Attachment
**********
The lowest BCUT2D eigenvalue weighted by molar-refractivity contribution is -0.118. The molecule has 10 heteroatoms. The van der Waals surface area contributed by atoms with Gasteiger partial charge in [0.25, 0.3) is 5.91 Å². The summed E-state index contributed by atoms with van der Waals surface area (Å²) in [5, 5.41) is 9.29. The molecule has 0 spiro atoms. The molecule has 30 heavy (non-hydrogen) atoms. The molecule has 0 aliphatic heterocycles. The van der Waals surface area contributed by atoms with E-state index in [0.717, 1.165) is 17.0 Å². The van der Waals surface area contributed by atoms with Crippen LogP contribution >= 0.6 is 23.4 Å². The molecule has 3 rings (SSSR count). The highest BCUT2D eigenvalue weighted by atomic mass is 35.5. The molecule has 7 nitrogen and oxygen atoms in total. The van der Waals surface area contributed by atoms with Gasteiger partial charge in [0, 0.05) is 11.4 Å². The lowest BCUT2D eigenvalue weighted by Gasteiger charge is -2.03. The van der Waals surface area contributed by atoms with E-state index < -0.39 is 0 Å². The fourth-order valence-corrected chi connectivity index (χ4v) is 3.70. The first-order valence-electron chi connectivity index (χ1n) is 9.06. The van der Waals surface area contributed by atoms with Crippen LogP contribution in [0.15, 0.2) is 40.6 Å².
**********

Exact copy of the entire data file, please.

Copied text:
The lowest BCUT2D eigenvalue weighted by molar-refractivity contribution is -0.118. The molecule has 10 heteroatoms. The van der Waals surface area contributed by atoms with Gasteiger partial charge in [0.25, 0.3) is 5.91 Å². The summed E-state index contributed by atoms with van der Waals surface area (Å²) in [5, 5.41) is 9.29. The molecule has 0 spiro atoms. The molecule has 30 heavy (non-hydrogen) atoms. The molecule has 0 aliphatic heterocycles. The van der Waals surface area contributed by atoms with E-state index in [0.717, 1.165) is 17.0 Å². The van der Waals surface area contributed by atoms with Crippen LogP contribution >= 0.6 is 23.4 Å². The molecule has 3 rings (SSSR count). The highest BCUT2D eigenvalue weighted by atomic mass is 35.5. The molecule has 7 nitrogen and oxygen atoms in total. The van der Waals surface area contributed by atoms with Gasteiger partial charge in [0, 0.05) is 11.4 Å². The lowest BCUT2D eigenvalue weighted by Gasteiger charge is -2.03. The van der Waals surface area contributed by atoms with E-state index < -0.39 is 0 Å². The fourth-order valence-corrected chi connectivity index (χ4v) is 3.70. The first-order valence-electron chi connectivity index (χ1n) is 9.06. The van der Waals surface area contributed by atoms with Crippen LogP contribution in [0.15, 0.2) is 40.6 Å².